Our national and state governments have appropriately recognised the need for outdoor physical activity in this time of domestic lockdown, and our most attractive trails and paths have been chockablock with riders and walkers, young and old.
It’s crowded yes, but it is actually a great thing to see.
Physical activity is essential to life, and we all need more of it; more heartbeats, more tired muscles, and more clear heads.
However it is also clear that we need more of the attractive spaces that can lure us outside to commune with nature, and soon we hope, with our fellow humans.
A reason we have reached peak activity on our beautiful trails and calm, green streets is that there are so few of them.
When everyone wants some physical activity all at once, they just can’t fit.
There is plenty of barren, sterile asphalt that—for the moment—is virtually empty.
No-one wants to go there, certainly not for recreation.
The fact is that urban planning and physical activity are inextricably linked: you don’t get physical activity without well planned, attractive environments.
In a fortunate accident of timing, the Danish Health Authority has just released a review of how this all works: How the urban environment impacts physical activity.
Published in English, it says physical activity is essential for public health, and can prevent premature death and a number of diseases, e.g. cardiovascular diseases and type II diabetes. Physical activity also boosts our mental health and the sense of well-being.
"The options for physical activity are not limited to indoor facilities, i.e. sports facilities, indoor pools, or fitness centres,” the review says.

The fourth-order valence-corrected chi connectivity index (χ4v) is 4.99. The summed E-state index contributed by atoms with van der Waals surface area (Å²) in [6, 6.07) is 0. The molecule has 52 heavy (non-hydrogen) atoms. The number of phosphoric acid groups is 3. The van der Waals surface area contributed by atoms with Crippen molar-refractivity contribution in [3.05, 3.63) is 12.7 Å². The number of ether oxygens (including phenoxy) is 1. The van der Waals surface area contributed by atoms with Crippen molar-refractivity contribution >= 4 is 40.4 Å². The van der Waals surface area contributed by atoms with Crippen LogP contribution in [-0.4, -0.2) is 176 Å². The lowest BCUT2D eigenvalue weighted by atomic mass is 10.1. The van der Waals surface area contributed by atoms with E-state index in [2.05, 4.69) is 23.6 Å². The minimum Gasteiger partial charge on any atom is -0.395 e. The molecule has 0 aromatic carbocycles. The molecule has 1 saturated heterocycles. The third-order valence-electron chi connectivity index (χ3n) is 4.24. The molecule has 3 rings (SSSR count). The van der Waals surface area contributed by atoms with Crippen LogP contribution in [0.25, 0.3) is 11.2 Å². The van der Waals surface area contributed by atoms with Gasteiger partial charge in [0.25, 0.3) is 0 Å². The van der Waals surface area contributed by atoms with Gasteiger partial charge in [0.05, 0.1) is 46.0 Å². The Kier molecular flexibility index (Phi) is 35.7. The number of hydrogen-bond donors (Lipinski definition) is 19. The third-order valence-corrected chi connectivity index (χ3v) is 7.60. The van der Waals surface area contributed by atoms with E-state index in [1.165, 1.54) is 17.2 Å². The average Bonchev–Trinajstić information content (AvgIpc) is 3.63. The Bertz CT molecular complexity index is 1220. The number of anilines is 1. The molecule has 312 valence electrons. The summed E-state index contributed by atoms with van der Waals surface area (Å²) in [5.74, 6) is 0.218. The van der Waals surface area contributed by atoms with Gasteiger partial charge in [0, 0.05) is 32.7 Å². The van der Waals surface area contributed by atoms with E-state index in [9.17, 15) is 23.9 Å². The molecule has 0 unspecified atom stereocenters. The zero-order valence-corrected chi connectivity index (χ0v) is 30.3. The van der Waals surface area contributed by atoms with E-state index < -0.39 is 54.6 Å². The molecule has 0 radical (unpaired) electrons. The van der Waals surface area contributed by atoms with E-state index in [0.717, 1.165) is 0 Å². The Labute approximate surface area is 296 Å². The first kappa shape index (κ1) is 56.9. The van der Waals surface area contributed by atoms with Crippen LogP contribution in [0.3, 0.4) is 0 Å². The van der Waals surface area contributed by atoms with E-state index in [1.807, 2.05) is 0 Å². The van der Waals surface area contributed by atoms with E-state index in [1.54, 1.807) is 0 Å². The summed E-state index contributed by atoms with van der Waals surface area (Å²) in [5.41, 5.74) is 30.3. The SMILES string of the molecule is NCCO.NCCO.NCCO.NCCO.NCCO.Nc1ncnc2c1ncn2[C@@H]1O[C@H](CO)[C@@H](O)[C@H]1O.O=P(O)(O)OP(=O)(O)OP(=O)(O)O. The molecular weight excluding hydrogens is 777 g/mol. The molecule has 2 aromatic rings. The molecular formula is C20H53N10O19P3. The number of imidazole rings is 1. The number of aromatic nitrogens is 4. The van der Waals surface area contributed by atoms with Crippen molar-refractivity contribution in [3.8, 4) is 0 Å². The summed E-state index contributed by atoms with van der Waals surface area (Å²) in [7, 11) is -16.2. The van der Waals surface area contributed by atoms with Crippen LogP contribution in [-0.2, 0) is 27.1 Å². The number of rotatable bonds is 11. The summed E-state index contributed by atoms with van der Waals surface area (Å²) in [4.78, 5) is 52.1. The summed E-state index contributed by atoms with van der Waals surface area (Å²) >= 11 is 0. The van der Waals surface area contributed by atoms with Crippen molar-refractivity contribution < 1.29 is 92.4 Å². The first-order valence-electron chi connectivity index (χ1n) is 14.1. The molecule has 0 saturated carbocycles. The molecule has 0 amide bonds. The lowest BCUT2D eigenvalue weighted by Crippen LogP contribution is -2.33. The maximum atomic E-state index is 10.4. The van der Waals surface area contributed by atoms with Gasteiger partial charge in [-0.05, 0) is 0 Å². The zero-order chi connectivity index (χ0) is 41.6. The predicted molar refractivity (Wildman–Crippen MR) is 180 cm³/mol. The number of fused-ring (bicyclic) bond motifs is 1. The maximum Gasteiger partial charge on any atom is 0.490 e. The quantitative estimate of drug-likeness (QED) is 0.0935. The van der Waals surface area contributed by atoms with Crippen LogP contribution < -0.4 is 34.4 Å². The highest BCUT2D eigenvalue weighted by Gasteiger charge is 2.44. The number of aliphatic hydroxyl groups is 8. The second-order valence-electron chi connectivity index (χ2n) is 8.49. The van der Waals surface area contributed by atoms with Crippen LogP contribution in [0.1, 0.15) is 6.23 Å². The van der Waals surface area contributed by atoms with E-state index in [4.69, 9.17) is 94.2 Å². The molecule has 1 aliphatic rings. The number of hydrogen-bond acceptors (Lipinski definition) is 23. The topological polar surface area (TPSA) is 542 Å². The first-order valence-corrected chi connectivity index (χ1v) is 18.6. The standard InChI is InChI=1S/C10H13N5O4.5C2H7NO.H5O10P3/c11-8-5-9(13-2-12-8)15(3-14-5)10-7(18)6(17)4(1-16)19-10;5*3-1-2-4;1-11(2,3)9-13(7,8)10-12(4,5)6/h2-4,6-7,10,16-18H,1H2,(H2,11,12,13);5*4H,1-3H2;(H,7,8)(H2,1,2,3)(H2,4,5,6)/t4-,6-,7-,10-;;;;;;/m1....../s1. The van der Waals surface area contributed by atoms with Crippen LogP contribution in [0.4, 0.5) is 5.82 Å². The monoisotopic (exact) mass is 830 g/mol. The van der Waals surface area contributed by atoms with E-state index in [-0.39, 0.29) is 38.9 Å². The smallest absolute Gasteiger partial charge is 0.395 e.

"There are also outdoor options, where our activity level to a large extent is determined by the environment, we move in. Bike lanes are an invitation to ride a bike, for example.
"Footpaths encourage walking rather than using the car, and safe school routes make it easier for parents to decide whether to let children walk or bike to school rather than drive them.
"All in all, beautiful, exciting and safe environments encourage movement, and hence, the design of the urban environment is essential for citizen’s level of physical activity.”
Among the conclusions:
Diversified use of areas: There should be many different destinations, e.g. homes, shops, parks, bus stops and schools, within walking and biking distance as well as access to, e.g. recreational areas and facilities.
Infrastructure: The option of walking, biking and using public transportation must be available. It is essential that there are destinations and facilities within 400-1600 meters from the residence in combination with a large number of local bus, metro and train stops. The infrastructure should be coherent, structured like a grid and not have any unnecessary intersections that cause unnecessary stops on the way.
Aesthetics: More people would be physically active with urban spaces that are perceived as aesthetic, comfortable and attractive.READ THE FULL REPORT